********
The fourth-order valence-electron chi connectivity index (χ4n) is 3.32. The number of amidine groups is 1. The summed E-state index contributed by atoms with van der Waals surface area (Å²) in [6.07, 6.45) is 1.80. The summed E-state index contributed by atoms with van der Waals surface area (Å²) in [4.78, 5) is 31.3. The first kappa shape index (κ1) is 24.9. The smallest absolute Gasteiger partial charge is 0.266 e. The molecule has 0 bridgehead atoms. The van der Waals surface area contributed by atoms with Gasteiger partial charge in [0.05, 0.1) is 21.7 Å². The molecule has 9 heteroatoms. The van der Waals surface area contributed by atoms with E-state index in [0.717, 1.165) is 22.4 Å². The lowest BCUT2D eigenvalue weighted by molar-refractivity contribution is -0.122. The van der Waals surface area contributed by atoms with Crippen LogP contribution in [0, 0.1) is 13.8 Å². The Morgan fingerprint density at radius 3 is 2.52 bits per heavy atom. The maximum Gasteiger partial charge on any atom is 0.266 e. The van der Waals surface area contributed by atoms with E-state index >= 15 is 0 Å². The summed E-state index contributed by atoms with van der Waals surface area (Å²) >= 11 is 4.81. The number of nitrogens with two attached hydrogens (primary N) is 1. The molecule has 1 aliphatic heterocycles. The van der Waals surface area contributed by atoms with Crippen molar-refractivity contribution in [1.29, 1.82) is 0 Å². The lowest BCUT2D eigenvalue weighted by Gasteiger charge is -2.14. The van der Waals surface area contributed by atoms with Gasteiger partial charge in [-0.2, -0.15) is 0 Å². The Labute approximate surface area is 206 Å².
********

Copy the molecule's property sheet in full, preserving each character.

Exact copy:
The fourth-order valence-electron chi connectivity index (χ4n) is 3.32. The number of amidine groups is 1. The summed E-state index contributed by atoms with van der Waals surface area (Å²) in [6.07, 6.45) is 1.80. The summed E-state index contributed by atoms with van der Waals surface area (Å²) in [4.78, 5) is 31.3. The first kappa shape index (κ1) is 24.9. The smallest absolute Gasteiger partial charge is 0.266 e. The molecule has 0 bridgehead atoms. The van der Waals surface area contributed by atoms with Gasteiger partial charge in [0.05, 0.1) is 21.7 Å². The molecule has 9 heteroatoms. The van der Waals surface area contributed by atoms with E-state index in [0.717, 1.165) is 22.4 Å². The lowest BCUT2D eigenvalue weighted by molar-refractivity contribution is -0.122. The van der Waals surface area contributed by atoms with Crippen LogP contribution in [0, 0.1) is 13.8 Å². The Morgan fingerprint density at radius 3 is 2.52 bits per heavy atom. The maximum Gasteiger partial charge on any atom is 0.266 e. The van der Waals surface area contributed by atoms with E-state index >= 15 is 0 Å². The summed E-state index contributed by atoms with van der Waals surface area (Å²) >= 11 is 4.81. The number of nitrogens with two attached hydrogens (primary N) is 1. The molecule has 1 aliphatic heterocycles. The van der Waals surface area contributed by atoms with Crippen molar-refractivity contribution in [1.29, 1.82) is 0 Å². The lowest BCUT2D eigenvalue weighted by Gasteiger charge is -2.14. The van der Waals surface area contributed by atoms with Gasteiger partial charge in [-0.2, -0.15) is 0 Å². The Labute approximate surface area is 206 Å².